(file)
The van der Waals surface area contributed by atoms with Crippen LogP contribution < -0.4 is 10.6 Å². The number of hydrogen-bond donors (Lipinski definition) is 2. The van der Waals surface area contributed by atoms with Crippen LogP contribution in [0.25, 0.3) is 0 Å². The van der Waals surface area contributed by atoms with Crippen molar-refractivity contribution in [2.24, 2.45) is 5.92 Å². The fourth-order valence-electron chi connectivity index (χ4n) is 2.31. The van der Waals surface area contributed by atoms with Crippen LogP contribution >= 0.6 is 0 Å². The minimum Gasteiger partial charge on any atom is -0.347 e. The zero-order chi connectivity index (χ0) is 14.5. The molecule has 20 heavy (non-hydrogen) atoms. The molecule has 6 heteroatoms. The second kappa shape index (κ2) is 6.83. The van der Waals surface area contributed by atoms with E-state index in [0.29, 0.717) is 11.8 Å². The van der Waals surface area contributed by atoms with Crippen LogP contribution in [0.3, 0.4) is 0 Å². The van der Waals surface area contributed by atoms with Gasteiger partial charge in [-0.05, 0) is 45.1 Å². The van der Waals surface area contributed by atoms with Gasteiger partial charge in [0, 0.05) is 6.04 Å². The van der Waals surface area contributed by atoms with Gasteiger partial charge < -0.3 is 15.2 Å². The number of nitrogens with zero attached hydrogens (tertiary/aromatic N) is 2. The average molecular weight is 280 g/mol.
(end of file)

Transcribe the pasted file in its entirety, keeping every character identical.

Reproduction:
The van der Waals surface area contributed by atoms with Crippen LogP contribution < -0.4 is 10.6 Å². The number of hydrogen-bond donors (Lipinski definition) is 2. The van der Waals surface area contributed by atoms with Crippen LogP contribution in [0.25, 0.3) is 0 Å². The van der Waals surface area contributed by atoms with Crippen molar-refractivity contribution in [2.24, 2.45) is 5.92 Å². The fourth-order valence-electron chi connectivity index (χ4n) is 2.31. The van der Waals surface area contributed by atoms with Crippen LogP contribution >= 0.6 is 0 Å². The minimum Gasteiger partial charge on any atom is -0.347 e. The zero-order chi connectivity index (χ0) is 14.5. The molecule has 20 heavy (non-hydrogen) atoms. The molecule has 6 heteroatoms. The second kappa shape index (κ2) is 6.83. The van der Waals surface area contributed by atoms with E-state index in [0.29, 0.717) is 11.8 Å². The van der Waals surface area contributed by atoms with Crippen LogP contribution in [0.3, 0.4) is 0 Å². The van der Waals surface area contributed by atoms with Gasteiger partial charge in [-0.05, 0) is 45.1 Å². The van der Waals surface area contributed by atoms with Gasteiger partial charge in [0, 0.05) is 6.04 Å². The van der Waals surface area contributed by atoms with Gasteiger partial charge < -0.3 is 15.2 Å². The number of nitrogens with zero attached hydrogens (tertiary/aromatic N) is 2. The average molecular weight is 280 g/mol.